While he was fortunate enough to have “an Angel by the name of Edith” that worked for what was then called Home and Community Care Central Local Health Integration Network (LHIN), who assessed his mother and found that she could benefit from three visits per day, seven days a week, there were still psychological and physical hurdles for both Doholis and his mother.

“I would have to say that the largest challenges have been keeping her isolated, mentally stimulated and nourished,” said Doholis, who also faced the stress of continuing to run his auto business at the same time. “These are not things that I could’ve done on my own. I have been grateful for all of the help that I have received from friends and family and know that it would not have been possible without the tireless support of PSW’s [personal care workers]. The pandemic impact for her psychologically has been terrible; she was always a very social person and that was stripped from her during a very fragile time.”

For Doholis, where his mother was unable to contribute to decision making, opening the lines of communication with her was one “blessing” in the darkness of the pandemic. When his mother’s condition declined dramatically and she was placed in long-term care, Doholis, initially, felt helpless and powerless.

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“I could drive around and look at facilities and sit in the parking lots, stalking staff and asking questions with regards to turnover and how happy they were working there. I could ask people going in and out to visit their family members about the facility, but because of COVID, tours were not being conducted, and the thought of picking a residence for your loved one without being able to go into it was daunting, that there simply was no way to judge a place when you were their advocate.”

Finally, the facility that his mother had initially chosen had an opening, and she is now in safe, long-term care. Doholis says he is able to bring his dog to see his mother for outdoor visits, and they are able to have more of that communication time that Dickenson referred to.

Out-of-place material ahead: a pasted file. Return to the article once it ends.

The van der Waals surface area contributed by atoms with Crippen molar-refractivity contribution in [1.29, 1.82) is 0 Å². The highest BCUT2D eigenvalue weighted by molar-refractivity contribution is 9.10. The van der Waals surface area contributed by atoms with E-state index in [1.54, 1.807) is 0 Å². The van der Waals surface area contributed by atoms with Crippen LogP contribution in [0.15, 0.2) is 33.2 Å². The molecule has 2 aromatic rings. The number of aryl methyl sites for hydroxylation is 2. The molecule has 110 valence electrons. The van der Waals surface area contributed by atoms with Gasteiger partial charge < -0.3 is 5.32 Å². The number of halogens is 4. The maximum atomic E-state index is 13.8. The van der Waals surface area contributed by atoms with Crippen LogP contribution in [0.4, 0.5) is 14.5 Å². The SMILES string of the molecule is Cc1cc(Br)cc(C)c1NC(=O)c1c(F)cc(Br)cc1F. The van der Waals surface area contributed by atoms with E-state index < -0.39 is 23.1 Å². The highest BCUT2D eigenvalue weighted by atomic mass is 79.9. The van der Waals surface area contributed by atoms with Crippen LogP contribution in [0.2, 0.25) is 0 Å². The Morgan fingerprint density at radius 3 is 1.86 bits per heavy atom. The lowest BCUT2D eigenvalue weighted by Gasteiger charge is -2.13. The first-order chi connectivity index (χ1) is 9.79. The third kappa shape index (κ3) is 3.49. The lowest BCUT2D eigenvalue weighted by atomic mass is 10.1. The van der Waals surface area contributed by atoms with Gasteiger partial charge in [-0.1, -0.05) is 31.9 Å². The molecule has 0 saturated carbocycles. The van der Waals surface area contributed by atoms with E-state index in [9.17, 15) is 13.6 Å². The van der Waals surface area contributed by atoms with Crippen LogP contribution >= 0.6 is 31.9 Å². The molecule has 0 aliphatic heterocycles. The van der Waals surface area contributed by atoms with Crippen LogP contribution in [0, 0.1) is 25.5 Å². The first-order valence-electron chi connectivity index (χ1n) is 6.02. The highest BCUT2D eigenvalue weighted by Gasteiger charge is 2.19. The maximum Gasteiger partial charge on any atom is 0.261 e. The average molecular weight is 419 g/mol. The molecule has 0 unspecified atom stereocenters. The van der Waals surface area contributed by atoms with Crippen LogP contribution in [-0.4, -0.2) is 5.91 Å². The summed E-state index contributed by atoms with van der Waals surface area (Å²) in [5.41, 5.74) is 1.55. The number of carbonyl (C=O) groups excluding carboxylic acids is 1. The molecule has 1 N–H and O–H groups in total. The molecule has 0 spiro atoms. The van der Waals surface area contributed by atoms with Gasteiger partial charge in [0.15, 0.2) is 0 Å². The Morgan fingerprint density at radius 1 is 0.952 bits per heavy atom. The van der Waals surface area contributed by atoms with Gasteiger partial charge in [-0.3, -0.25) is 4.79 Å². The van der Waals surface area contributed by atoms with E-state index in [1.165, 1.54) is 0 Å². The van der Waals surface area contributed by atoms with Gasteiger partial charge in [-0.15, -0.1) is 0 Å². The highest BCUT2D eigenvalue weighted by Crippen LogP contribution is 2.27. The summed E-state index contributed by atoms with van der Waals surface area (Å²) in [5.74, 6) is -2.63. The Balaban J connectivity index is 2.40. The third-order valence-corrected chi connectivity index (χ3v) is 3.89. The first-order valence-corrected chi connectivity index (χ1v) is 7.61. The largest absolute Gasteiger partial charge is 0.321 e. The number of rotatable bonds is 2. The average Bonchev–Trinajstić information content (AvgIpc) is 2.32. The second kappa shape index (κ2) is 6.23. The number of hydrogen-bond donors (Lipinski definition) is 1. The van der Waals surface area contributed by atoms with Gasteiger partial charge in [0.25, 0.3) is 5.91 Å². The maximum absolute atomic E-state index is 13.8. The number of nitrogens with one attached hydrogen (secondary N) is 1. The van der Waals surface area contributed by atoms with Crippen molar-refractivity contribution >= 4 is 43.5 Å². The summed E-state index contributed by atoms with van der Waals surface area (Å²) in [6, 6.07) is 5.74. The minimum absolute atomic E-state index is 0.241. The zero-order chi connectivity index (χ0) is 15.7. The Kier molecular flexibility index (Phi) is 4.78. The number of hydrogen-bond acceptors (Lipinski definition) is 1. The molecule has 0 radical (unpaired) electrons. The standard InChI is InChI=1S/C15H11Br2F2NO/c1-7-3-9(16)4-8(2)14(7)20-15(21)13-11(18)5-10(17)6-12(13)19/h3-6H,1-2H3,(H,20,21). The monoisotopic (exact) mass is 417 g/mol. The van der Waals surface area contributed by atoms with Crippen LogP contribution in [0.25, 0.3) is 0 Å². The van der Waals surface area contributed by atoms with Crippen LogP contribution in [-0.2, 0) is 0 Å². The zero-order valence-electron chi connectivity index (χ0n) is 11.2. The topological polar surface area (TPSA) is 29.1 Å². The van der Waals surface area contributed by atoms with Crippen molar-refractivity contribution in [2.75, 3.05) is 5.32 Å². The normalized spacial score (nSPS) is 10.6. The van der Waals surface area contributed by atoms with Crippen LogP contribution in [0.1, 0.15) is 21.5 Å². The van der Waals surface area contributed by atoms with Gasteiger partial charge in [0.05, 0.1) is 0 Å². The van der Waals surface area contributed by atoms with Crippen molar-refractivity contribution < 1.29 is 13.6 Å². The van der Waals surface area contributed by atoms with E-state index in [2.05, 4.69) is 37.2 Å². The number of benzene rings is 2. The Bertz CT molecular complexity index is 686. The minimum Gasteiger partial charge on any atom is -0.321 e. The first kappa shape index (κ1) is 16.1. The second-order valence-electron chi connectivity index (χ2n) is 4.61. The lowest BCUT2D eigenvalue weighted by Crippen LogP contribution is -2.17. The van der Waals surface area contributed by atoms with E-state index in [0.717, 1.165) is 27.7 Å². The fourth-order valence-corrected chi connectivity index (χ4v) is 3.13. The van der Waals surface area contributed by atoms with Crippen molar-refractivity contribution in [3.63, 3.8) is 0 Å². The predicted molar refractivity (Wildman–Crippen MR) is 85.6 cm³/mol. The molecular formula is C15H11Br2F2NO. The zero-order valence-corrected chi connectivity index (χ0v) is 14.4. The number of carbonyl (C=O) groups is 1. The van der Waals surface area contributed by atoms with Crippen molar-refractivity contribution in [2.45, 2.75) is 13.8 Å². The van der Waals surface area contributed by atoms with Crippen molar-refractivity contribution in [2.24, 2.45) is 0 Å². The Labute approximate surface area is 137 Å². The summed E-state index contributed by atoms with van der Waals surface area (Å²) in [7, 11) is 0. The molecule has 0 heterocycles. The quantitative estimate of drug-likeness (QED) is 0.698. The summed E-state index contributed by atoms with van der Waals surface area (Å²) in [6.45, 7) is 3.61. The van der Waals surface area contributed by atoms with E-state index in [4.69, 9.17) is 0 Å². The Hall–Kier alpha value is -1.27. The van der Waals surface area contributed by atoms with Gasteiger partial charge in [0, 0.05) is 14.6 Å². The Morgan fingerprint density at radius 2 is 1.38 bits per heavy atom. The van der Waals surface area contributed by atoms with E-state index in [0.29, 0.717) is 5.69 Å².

“COVID-19 has had a number of impacts that have been incredibly negative, however, on the positive side, it made me slow down and put her needs ahead of others. I consider that part to be a privilege,” said Doholis.

While their experience has been around caring for a parent at home, Bell and her husband faced similar fears. Since the vaccines have been available, Bell says they have some relief with her brother and sister-in-law taking her mother for visits, and a professional caregiver can also provide relief, but prior to vaccinations, it was a terrifying experience.

“The main challenge has been twofold: Number one has been the huge responsibility of keeping my mother safe, especially pre-vaccines,” said Bell. “My husband and I did not allow ourselves to take any risks because of how vulnerable we knew my mother was. We didn’t go into grocery stores. We didn’t get together with anyone, even outdoors, for the longest time, even when permitted to do so. Even my brother and sister-in-law and their three teenage sons were only able to visit my mother from outside, through the window. [Secondly], there was absolutely no relief or help in caring for my mother, because we didn’t allow anyone near her or into the house. Caring for an elderly parent with dementia, 24/7, month after month, with no reprieve, is exhausting, mentally and physically.”

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Ironically, her mother’s dementia has protected her from a level of trauma that the pandemic might have brought on.

“My mother’s dementia is such that she doesn’t realize there is a pandemic,” said Bell. “We have told her on occasion, but she forgets immediately […] “My mother doesn’t realize her world has gotten smaller. Although she is double vaccinated, I still don’t take my mother into stores or anywhere in public.”

She adds, “I really feel I escaped the terrible anxiety of having my mother separated and isolated from us. I felt terrible for those seniors and their families who were.”